Moreover, a vital aspect retained by the author but disregarded in ancient times is the promotion of the woman, to whom he acknowledges the right to a complete education: human, academic, religious, professional. We actually see today that the true condition to any progress, peace, reconciliation and exclusion of violence is the education of the person in its entirety and the education in responsibility before God and before man. Sacred Scripture offers us the guidance of education and of true humanism.
We cannot conclude these rapid notes on the great Father of the Church without mentioning his effective contribution to the safeguard of the positive and valid elements of ancient Israeli, Greek and Roman cultures in the rising Christian civilization. Jerome recognized and assimilated the artistic values, the rich feelings and harmonic images of the classics, which educate heart and fantasy to noble feelings.
Above all, he put the word of God at the center of his life and actions, a word that shows to man the paths of life and discloses the secrets of holiness. Today we can't be but deeply grateful to Jerome for all this.
[Translation by ZENIT]
[After praying the Angelus, the Holy Father greeted pilgrims in six languages. In English, he said:]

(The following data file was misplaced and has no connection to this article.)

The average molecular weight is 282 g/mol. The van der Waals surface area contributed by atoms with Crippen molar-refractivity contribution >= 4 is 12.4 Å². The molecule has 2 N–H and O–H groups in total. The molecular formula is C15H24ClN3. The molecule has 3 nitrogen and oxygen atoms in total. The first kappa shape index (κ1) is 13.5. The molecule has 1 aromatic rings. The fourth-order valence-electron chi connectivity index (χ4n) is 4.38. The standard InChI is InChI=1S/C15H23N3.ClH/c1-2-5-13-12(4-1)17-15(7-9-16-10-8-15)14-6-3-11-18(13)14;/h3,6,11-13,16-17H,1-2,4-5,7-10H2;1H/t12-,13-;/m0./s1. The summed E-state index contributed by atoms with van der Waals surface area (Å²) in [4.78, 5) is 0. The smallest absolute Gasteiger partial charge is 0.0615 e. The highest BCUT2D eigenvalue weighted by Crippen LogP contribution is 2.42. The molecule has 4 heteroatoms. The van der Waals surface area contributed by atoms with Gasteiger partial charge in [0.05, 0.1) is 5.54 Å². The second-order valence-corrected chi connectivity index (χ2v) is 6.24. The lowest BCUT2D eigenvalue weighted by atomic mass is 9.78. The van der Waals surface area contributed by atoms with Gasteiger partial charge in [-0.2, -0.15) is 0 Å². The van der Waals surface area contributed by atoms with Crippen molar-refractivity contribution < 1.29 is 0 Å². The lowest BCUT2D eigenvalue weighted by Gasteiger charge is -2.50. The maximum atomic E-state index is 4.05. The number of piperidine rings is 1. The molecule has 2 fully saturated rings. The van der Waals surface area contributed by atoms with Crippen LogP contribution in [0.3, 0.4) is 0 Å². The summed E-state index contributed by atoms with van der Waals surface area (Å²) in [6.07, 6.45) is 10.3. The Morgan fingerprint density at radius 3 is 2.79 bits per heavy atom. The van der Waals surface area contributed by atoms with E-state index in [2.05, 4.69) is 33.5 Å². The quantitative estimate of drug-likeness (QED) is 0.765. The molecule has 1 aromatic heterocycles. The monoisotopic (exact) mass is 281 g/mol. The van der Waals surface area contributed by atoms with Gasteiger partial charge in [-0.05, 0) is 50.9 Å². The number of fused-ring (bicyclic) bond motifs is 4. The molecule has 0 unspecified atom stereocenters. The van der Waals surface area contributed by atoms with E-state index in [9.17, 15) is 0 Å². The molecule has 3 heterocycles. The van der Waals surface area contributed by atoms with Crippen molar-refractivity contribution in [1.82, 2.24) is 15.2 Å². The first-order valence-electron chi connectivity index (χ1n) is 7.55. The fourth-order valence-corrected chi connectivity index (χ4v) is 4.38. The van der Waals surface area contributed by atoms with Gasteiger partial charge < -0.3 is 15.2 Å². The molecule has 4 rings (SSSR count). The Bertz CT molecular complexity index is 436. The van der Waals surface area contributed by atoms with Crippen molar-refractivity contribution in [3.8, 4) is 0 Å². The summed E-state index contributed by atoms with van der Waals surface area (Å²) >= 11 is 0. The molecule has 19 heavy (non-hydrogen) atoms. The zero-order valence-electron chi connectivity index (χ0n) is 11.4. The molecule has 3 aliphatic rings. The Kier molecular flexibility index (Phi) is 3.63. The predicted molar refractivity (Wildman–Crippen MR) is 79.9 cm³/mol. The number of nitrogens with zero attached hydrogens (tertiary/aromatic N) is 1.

Dear Brothers and Sisters,
In this week's catechesis we continue our reflections on Saint Jerome, the priest and scholar who was responsible for the Latin translation of the Bible known as the Vulgate. Convinced that "ignorance of the Scriptures is ignorance of Christ", Jerome everywhere urged the daily, prayerful study of the word of God. He insisted that the correct interpretation of the Scriptures demands not only the interior assistance of the Holy Spirit but also conformity to the Church's authoritative teaching. Jerome stressed the importance for all Christians, but especially for preachers, of ensuring that their lives accord with the ethical teaching offered in the sacred texts. Devotion to the word of God also shaped Jerome's ascetic doctrine, which emphasized the virtue of obedience and encouraged the pious practice of pilgrimage, particularly to the Holy Land. Finally, by his spiritual counsel, especially to parents, he emphasized the importance of a broad and disciplined Christian education for the young, including women. Jerome's integration of the enduring values of classical civilization and the wisdom of the inspired word of God made him one of the great figures of the emerging Christian culture of late antiquity.